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Go figure

“Some people believe that it is nature that makes men good, others that it is habit, and others again that it is teaching. Now, whatever goodness comes from nature is obviously not in our power, but is present in truly fortunate men as the result of some divine cause. Argument and teaching, I am afraid, are not effective in all cases: the soul of the listener must first have been conditioned by habits to the right kind of likes and dislikes, just as land must be cultivated before it is able to foster the seed. For a man whose life is guided by emotion will not listen to an argument that dissuades him, nor will he understand it. How can we possibly persuade a man like that to change his ways? And in general it seems that emotion does not yield to argument but only to force. Therefore, there must first be a character that somehow has an affinity for excellence or virtue, a character that loves what is noble and feels disgust at what is base.” – Aristotle, Nicomachean Ethics, Book 10, Ch. 9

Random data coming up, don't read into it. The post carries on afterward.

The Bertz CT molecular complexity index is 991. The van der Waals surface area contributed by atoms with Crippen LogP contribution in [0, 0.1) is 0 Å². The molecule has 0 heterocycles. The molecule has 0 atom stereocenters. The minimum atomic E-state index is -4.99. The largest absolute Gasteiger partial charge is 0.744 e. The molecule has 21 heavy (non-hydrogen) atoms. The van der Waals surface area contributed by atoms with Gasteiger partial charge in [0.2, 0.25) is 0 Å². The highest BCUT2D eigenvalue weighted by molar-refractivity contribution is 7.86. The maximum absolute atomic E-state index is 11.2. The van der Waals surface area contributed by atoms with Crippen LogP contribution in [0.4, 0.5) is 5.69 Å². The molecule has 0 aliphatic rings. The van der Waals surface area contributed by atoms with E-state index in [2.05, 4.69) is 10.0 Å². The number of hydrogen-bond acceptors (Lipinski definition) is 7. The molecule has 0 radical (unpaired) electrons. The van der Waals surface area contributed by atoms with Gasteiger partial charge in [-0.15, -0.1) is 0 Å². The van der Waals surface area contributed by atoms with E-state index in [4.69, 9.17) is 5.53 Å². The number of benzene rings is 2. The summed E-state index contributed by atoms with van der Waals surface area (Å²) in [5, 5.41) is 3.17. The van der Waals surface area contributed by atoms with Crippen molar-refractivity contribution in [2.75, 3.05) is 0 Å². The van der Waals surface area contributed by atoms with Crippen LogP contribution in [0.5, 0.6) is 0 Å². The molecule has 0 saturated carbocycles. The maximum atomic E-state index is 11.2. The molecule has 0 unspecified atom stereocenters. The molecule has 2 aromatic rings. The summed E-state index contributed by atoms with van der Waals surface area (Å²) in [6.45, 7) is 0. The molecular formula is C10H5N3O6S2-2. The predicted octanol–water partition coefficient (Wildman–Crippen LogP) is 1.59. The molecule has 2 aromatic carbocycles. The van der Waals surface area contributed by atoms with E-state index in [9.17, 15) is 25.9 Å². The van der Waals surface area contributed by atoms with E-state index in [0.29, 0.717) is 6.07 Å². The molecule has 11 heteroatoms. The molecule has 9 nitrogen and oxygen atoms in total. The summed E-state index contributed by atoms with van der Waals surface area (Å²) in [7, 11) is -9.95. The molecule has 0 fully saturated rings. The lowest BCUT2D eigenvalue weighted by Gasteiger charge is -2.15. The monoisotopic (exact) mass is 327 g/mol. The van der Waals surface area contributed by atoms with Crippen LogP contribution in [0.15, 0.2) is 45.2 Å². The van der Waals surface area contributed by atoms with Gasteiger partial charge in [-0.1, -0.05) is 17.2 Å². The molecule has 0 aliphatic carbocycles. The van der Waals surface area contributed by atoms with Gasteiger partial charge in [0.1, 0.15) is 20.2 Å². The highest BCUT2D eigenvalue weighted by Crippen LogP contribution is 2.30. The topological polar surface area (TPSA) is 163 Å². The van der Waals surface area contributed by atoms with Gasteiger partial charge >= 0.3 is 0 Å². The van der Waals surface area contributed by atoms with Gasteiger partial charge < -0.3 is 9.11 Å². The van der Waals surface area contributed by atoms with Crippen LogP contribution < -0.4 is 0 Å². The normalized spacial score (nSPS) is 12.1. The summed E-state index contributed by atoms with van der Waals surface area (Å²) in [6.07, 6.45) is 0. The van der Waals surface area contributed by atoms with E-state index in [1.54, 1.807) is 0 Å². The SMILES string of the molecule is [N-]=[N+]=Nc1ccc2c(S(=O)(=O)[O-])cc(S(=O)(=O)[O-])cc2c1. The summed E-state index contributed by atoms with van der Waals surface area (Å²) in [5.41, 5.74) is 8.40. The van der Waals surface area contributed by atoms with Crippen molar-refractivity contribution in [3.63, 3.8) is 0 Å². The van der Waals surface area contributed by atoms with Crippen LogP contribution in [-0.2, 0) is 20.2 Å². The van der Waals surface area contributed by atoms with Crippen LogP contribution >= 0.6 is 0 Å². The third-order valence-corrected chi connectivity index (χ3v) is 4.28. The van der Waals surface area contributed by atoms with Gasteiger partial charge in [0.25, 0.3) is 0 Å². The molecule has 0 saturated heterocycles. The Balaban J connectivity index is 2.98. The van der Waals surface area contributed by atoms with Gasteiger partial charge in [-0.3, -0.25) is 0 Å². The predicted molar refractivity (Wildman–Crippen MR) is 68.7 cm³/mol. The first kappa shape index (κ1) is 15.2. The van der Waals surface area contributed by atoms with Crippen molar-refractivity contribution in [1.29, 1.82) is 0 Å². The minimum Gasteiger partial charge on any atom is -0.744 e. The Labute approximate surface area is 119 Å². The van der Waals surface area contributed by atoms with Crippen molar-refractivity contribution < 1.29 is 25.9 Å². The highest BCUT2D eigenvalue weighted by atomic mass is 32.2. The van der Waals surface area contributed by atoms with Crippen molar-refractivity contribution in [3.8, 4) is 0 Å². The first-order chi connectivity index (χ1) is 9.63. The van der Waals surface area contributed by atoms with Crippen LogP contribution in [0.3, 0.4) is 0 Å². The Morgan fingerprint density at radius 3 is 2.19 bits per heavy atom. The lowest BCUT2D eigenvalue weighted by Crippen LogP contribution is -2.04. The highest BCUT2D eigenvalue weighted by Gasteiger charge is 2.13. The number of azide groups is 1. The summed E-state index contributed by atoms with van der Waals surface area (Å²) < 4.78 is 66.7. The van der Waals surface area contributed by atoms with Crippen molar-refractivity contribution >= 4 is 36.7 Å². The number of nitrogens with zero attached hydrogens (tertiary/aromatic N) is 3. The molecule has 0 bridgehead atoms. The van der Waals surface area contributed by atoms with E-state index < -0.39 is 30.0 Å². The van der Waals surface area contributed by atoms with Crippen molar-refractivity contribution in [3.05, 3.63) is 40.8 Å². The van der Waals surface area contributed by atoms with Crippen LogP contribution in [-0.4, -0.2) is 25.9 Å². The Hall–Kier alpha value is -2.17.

Published inAristotleThe Ancients

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